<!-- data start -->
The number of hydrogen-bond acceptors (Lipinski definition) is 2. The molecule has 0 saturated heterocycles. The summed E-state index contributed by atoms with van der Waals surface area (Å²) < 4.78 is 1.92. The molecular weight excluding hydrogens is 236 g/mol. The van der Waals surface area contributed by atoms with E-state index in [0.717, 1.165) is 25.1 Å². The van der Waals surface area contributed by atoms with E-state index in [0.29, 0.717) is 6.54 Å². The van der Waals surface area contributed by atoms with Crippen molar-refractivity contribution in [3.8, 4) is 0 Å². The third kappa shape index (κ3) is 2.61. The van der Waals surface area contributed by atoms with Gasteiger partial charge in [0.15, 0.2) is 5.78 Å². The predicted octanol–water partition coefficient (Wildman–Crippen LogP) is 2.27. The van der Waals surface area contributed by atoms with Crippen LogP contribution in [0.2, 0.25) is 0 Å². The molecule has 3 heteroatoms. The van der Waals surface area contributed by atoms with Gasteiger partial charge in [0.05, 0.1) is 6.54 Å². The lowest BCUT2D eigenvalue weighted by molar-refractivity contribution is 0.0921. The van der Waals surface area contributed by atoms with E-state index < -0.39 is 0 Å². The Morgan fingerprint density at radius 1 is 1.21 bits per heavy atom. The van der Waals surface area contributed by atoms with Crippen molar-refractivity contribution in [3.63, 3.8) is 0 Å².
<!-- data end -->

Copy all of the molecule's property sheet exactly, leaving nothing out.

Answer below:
The number of hydrogen-bond acceptors (Lipinski definition) is 2. The molecule has 0 saturated heterocycles. The summed E-state index contributed by atoms with van der Waals surface area (Å²) < 4.78 is 1.92. The molecular weight excluding hydrogens is 236 g/mol. The van der Waals surface area contributed by atoms with E-state index in [0.717, 1.165) is 25.1 Å². The van der Waals surface area contributed by atoms with E-state index in [0.29, 0.717) is 6.54 Å². The van der Waals surface area contributed by atoms with Crippen molar-refractivity contribution in [3.8, 4) is 0 Å². The third kappa shape index (κ3) is 2.61. The van der Waals surface area contributed by atoms with Gasteiger partial charge in [0.15, 0.2) is 5.78 Å². The predicted octanol–water partition coefficient (Wildman–Crippen LogP) is 2.27. The van der Waals surface area contributed by atoms with Crippen LogP contribution in [0.2, 0.25) is 0 Å². The molecule has 3 heteroatoms. The van der Waals surface area contributed by atoms with Gasteiger partial charge in [0.05, 0.1) is 6.54 Å². The lowest BCUT2D eigenvalue weighted by molar-refractivity contribution is 0.0921. The van der Waals surface area contributed by atoms with E-state index < -0.39 is 0 Å². The Morgan fingerprint density at radius 1 is 1.21 bits per heavy atom. The van der Waals surface area contributed by atoms with Crippen molar-refractivity contribution in [3.63, 3.8) is 0 Å².